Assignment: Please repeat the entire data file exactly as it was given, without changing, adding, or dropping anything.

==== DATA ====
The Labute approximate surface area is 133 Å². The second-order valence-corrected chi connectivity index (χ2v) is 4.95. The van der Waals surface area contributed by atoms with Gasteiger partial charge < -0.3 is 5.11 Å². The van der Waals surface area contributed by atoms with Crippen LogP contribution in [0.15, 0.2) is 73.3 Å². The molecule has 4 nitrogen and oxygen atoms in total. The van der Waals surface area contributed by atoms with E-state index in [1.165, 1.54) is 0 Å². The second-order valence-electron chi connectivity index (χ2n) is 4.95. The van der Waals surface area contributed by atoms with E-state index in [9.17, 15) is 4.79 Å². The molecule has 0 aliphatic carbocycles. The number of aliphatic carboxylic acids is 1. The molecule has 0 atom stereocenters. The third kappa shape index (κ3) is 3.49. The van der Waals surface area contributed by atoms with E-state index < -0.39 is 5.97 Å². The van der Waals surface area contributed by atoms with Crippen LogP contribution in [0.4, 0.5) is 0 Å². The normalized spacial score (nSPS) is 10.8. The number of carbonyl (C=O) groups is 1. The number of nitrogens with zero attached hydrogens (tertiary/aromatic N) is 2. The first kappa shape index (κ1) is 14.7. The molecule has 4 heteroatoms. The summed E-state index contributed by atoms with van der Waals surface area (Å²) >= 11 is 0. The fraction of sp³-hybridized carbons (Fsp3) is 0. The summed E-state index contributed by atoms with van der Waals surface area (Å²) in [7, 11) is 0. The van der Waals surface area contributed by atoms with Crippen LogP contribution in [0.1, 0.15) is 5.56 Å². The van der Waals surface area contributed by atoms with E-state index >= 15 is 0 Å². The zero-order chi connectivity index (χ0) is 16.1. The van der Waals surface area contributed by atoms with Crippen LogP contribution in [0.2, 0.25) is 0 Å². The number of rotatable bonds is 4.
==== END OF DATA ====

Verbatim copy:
The Labute approximate surface area is 133 Å². The second-order valence-corrected chi connectivity index (χ2v) is 4.95. The van der Waals surface area contributed by atoms with Gasteiger partial charge < -0.3 is 5.11 Å². The van der Waals surface area contributed by atoms with Crippen LogP contribution in [0.15, 0.2) is 73.3 Å². The molecule has 4 nitrogen and oxygen atoms in total. The van der Waals surface area contributed by atoms with E-state index in [1.165, 1.54) is 0 Å². The second-order valence-electron chi connectivity index (χ2n) is 4.95. The van der Waals surface area contributed by atoms with E-state index in [9.17, 15) is 4.79 Å². The molecule has 0 aliphatic carbocycles. The number of aliphatic carboxylic acids is 1. The molecule has 0 atom stereocenters. The third kappa shape index (κ3) is 3.49. The van der Waals surface area contributed by atoms with E-state index < -0.39 is 5.97 Å². The van der Waals surface area contributed by atoms with Crippen LogP contribution in [0.4, 0.5) is 0 Å². The normalized spacial score (nSPS) is 10.8. The number of carbonyl (C=O) groups is 1. The number of nitrogens with zero attached hydrogens (tertiary/aromatic N) is 2. The first kappa shape index (κ1) is 14.7. The molecule has 4 heteroatoms. The summed E-state index contributed by atoms with van der Waals surface area (Å²) >= 11 is 0. The fraction of sp³-hybridized carbons (Fsp3) is 0. The summed E-state index contributed by atoms with van der Waals surface area (Å²) in [7, 11) is 0. The van der Waals surface area contributed by atoms with Crippen LogP contribution in [0.1, 0.15) is 5.56 Å². The van der Waals surface area contributed by atoms with E-state index >= 15 is 0 Å². The zero-order chi connectivity index (χ0) is 16.1. The van der Waals surface area contributed by atoms with Crippen LogP contribution in [0.2, 0.25) is 0 Å². The number of rotatable bonds is 4.